A new phishing scam has been uncovered by the FBI, one that targets you by pretending to come from your employer. By sending you a phishing email that claims to be from your workplace’s HR department, hackers hope to get their hands on your login credentials to steal your direct deposit paycheck.

It starts with an email that looks genuine, and it redirects you to a website that looks like an official workplace online portal. You enter your login details, confirm your identity, and then you’re all set.

Unfortunately, the portal was actually transmitting your credentials to the hackers, who’ve already breached your company’s website. They use your credentials to log in and change your direct deposit information, which will put future paychecks in their accounts or on prepaid debit cards.

The only way you’ll know your paycheck didn’t end up in your account might be when your account drops below the minimum balance, usually as a result of making purchases or paying your bills. Of course, once that happens, you get to handle the bad check fees and penalties from your bank while the hackers make off with your money.

One of the telltale signs of a phishing email is notoriously poor spelling and grammar, but since this one is posing as your own company’s HR department that might not be the case. Also, this scam is seeking out individuals who have a username and password to log in with. Therefore, it may be targeting a more select group of employees rather than casting a wide net and hoping to snag an everyday consumer.

Fortunately, the ways to avoid this scam are as simple as avoiding any other phishing scam. The downside, though, is that developing these habits requires you to instinctually learn to ignore direct requests, even ones that appear to come from your employer.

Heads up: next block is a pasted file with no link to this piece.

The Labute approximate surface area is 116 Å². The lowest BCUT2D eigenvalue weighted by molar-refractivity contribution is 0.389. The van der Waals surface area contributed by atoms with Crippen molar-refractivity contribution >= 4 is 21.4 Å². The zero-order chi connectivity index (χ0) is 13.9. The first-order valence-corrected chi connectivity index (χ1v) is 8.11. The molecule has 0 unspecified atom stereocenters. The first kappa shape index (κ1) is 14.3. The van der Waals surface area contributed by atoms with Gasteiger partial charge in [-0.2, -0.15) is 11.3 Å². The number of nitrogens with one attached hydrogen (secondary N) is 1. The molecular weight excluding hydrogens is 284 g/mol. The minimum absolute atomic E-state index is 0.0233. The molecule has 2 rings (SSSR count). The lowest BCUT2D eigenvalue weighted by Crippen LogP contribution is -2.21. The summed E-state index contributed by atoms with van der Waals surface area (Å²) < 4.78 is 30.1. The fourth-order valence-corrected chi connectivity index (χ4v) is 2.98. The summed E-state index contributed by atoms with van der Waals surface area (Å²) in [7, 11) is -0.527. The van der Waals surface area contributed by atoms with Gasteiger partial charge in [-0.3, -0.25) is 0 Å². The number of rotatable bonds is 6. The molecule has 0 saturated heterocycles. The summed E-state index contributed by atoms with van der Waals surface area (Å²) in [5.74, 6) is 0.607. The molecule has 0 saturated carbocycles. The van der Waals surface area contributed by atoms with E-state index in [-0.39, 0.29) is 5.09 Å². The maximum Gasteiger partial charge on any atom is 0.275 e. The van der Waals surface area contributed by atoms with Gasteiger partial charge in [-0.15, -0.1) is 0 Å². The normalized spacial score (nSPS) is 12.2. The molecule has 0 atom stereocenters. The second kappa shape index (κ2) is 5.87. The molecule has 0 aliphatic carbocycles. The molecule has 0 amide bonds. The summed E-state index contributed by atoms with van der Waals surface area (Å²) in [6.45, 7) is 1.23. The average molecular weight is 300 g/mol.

1. Never click a link, open an attachment, fill out information, verify your identity, or otherwise engage in any sensitive activity without checking it out thoroughly. It does not matter who the sender is: ignore any request of this kind and make a direct phone call to the supposed agency instead.

2. Verifying information that the sender should already have is an automatic red flag. Why would you need to tell your own employer what your username and password are? They’re the ones who issued them to you!

3. Remember, this same advice pertains to any platform, whether it’s email, text message, social media message, or phone call. Never hand over your information to someone who requests it without checking the situation first.

Contact the Identity Theft Resource Center for toll-free, no-cost assistance at (888) 400-5530. For on-the-go assistance, check out the free ID Theft Help App from ITRC.

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Your computer isn’t infected, and you don’t have to pay to clean it out.

Who Is It Targeting: Computer users

What Is It: Phishing scam that masks as tech support

What Are They After: This scam is not new, but the recent resurgence has prompted groups like the Better Business Bureau to issue warnings about it. This scam can come in the form of a phone call, email, text message, or even pop-up box, telling you that your computer is infected with a virus and that you must act now to remove it.

By phone or email, the scammer takes all manner of personal information and even payment. By text or popup box, you’re usually directed to click a link or a button. This either takes you to a form to submit your identifying information and money or even installs a virus on your computer.

How Can You Avoid It:

  • Tech companies do not sit and monitor your computer use for viruses.
  • Anyone who contacts you and says there’s a report of a virus on your computer is lying.
  • Never give your information or your money to anyone who contacts you out of the blue.

If you think you may be a victim of identity theft, contact the Identity Theft Resource Center for toll-free, no-cost assistance at (888) 400-5530. Find more information about current scams and alerts here. For full details of this scam check out this article from